Vietnamese food culture reflects life, family and Asian philosophy.
It often times seemed to my siblings and me that my family is the only one in my hometown not to own an Asian diner or restaurant. My parents have been living in Germany for more than 30 years now, but even though my mother is a culinary master and could easily appease the Germans’ hunger for the Asian cuisine, it has never occurred to them to open up a restaurant.
However, I have learned early on that my family takes food and the whole food culture itself very seriously. The Vietnamese usually don’t say that they celebrate a birthday but it’s a Vietnamese idiom to say that they “eat a birthday”. Although it may seem incomprehensible to others, there is some if not a lot of truth in that.
Though food certainly isn’t the center of our attention, more than enough is always served. I often perceived our family gatherings for special occasions degenerate into self-indulgent eating. Any festivity celebrated can be connected to a dish or pastry that is specifically prepared for it. Various regions in Vietnam have their own local specialty which they are known for. Food is essential in our culture especially when it comes to celebrations, and carries with it much more meaning than first seems.
Under the watchful eyes of my grandfather, we set up an altar in our living room for our ancestors when I was little. There, beautiful bowls filled with fruits and rice symbolized the offering for our ancestors. It represents a gift as well as a meal for our descendants as we think of them whose spirits still surround and protect us. We remember the people who nurtured us and without whom our life as we live it now would not exist. The worship of ancestors is linked with the Confucian ideal of filial piety but to have food as an offering or give it as a present has become custom and tradition because the Vietnamese attribute great value to it. While appearance is suggestive of a person’s personality and social standard in much of the Western world, the Vietnamese are likely to conclude from how food is presented and how it is cooked to the character of people and family.
Food constitutes social relations and matters for our cultural understanding because it establishes relationships and functions as a means of communication. Inviting people over to dinner on more or less on every occasion is common. Close friends, relatives or complete strangers – food is the way to go. It is a gesture of courtesy, a way to get to know people and show our gratitude. One of the first question asked by the Vietnamese is not “How are you?” but “Have you already eaten?”, only to invite them for a meal if they haven’t. Others consider it polite to invite people out for dinner, but the Vietnamese tend to invite people to their home. Why? Because preparing a Vietnamese meal is truly an art which is not only dependent on the right ingredients but also various concepts completely unknown to many.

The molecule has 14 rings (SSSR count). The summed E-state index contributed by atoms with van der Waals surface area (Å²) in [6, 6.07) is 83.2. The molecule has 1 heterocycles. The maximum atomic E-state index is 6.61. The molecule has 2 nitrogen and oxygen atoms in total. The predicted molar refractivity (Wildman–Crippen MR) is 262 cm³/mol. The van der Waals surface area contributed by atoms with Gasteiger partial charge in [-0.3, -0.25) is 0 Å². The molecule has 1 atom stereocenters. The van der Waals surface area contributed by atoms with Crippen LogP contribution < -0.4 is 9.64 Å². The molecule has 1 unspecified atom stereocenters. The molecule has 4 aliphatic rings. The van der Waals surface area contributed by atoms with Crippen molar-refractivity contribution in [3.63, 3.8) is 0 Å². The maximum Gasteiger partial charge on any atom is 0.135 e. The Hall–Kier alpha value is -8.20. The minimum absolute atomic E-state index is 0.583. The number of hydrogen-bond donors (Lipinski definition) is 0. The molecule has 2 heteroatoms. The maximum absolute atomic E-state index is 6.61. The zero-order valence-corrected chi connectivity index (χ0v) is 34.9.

Not that it would be difficult enough to simply cook a good meal but the composition of it matters even more so. Rice, the most stereotypical crop associated with Asia, indeed surrounds the Vietnamese cuisine and culture everywhere we go. We fry it, we cook it; we have rice cakes, sticky rice dishes and rice noodles. While rice in its different forms serves as the most basic component of a dish, the importance lies in what accompanies it.
Have you ever looked at an Asian dish and were wondering about the seemingly perfect set of colors and forms it is composed of? The answer lies in yin and yang; the concept that the Vietnamese have adapted from the Chinese and transferred to their cooking. Specific foods are thought be of a yin- nature, meaning that they signify the “cold” in the dish, while certain foods of a yang- nature are thought have a “warm” character. In every meal, there has to be a certain sense of balance; a “warm” food always needs to be accompanied by a “cold” food. Besides yin and yang, there’s a rule of trinity in food that one has to follow religiously. A decent Vietnamese meal is composed of a soup, something like a vegetable stir-fry and a good quality, proper piece of meat or fish; three is a whole, stable number that symbolizes completion and perfection. Even the simplest meal follows at least a variation of this set. Harmony is the meat and potatoes to the Asian secret art of cooking.
Yet in the end, food can have as many functions and meanings as it would like to. Food and the whole culture that comes with it are of great significance simply because it connects us with our home and family. It reminds me of my roots and though having condemned the Vietnamese cuisine when I was living at home, I now yearn for the hot bowl of rice that awaits me there every time I come back.
The views expressed in this article are the author's own and do not necessarily reflect Fair Observer’s editorial policy.
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